Animal Science Department

 

Date of this Version

2009

Comments

Presented at Range Beef Cow Symposium XXI, December 1-3, 2009, Casper, Wyoming. Sponsored by Cooperative Extension Services and the Animal Science Departments of the University of Wyoming, Colorado State University, South Dakota State University, and the University of Nebraska¬Lincoln.

Abstract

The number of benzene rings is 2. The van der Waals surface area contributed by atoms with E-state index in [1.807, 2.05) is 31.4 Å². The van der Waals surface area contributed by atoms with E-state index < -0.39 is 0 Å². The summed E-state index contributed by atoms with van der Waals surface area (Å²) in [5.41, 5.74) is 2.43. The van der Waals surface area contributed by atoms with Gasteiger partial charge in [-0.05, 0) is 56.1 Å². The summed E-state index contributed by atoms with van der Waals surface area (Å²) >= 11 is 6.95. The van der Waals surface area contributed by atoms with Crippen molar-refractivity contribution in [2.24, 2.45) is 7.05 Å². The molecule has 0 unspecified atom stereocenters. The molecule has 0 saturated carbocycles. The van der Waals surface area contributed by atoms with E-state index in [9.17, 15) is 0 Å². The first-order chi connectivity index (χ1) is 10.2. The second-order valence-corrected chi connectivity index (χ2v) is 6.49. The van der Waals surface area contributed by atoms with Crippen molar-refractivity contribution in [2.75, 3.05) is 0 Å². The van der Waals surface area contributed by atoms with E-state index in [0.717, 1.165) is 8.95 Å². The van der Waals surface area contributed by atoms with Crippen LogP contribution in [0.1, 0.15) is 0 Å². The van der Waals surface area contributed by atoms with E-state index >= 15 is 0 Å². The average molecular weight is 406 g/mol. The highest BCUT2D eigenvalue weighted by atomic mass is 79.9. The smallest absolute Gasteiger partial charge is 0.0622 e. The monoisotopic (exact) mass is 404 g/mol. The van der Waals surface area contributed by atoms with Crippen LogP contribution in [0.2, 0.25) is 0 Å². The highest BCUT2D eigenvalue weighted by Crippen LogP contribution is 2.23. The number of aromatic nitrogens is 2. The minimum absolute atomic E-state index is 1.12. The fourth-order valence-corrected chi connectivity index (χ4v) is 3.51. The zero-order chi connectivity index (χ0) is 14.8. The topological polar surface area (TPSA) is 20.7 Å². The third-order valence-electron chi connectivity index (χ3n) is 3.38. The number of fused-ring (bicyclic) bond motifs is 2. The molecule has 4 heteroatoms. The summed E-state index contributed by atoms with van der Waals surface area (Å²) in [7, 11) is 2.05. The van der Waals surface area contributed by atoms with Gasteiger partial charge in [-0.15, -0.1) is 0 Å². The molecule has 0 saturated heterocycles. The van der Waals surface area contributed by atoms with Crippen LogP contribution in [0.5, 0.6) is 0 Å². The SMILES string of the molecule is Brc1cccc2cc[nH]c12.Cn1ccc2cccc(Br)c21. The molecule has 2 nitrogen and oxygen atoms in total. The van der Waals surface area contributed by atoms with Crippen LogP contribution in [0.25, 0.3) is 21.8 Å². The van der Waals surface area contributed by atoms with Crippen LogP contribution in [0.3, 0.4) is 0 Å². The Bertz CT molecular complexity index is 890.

The replacement heifer is a mixed blessing for cow-calf operators. On one hand, she represents the future profitability and genetic improvement of the cow herd; thus her selection and development are of paramount importance to the continued success of any cow herd. On the other hand, the replacement heifer is an inconvenience at best. She is essentially non-productive for the first two-and-a-half years of her life; thus she places a significant drain on a rancher’s cash flow, making her easy prey for mismanagement. Nevertheless, proper growth and development of the replacement female from birth until she produces her first calf is of critical importance for her to become a highly productive part of the cow herd.

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